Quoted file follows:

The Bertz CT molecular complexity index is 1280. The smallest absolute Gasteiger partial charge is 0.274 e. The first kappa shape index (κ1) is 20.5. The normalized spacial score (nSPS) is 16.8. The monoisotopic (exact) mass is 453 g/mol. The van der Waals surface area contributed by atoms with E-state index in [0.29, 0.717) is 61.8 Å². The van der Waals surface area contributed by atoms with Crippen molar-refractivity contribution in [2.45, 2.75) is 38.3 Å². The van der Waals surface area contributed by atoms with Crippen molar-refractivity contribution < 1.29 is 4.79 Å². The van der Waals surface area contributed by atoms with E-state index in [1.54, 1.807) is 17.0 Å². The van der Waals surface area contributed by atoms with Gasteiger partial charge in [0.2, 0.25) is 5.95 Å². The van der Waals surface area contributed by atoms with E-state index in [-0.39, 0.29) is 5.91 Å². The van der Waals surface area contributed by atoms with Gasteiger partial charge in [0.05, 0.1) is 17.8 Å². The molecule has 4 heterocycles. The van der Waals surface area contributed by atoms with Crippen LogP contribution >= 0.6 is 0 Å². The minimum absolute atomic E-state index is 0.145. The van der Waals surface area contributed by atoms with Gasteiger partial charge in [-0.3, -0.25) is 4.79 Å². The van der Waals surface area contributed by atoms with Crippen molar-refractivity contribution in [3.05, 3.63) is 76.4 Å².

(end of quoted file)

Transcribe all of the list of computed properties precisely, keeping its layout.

The Bertz CT molecular complexity index is 1280. The smallest absolute Gasteiger partial charge is 0.274 e. The first kappa shape index (κ1) is 20.5. The normalized spacial score (nSPS) is 16.8. The monoisotopic (exact) mass is 453 g/mol. The van der Waals surface area contributed by atoms with E-state index in [0.29, 0.717) is 61.8 Å². The van der Waals surface area contributed by atoms with Crippen molar-refractivity contribution in [2.45, 2.75) is 38.3 Å². The van der Waals surface area contributed by atoms with Crippen molar-refractivity contribution < 1.29 is 4.79 Å². The van der Waals surface area contributed by atoms with E-state index in [1.54, 1.807) is 17.0 Å². The van der Waals surface area contributed by atoms with Gasteiger partial charge in [0.2, 0.25) is 5.95 Å². The van der Waals surface area contributed by atoms with E-state index in [-0.39, 0.29) is 5.91 Å². The van der Waals surface area contributed by atoms with Gasteiger partial charge in [0.05, 0.1) is 17.8 Å². The molecule has 4 heterocycles. The van der Waals surface area contributed by atoms with Crippen LogP contribution >= 0.6 is 0 Å². The minimum absolute atomic E-state index is 0.145. The van der Waals surface area contributed by atoms with Gasteiger partial charge in [-0.3, -0.25) is 4.79 Å². The van der Waals surface area contributed by atoms with Crippen molar-refractivity contribution in [3.05, 3.63) is 76.4 Å².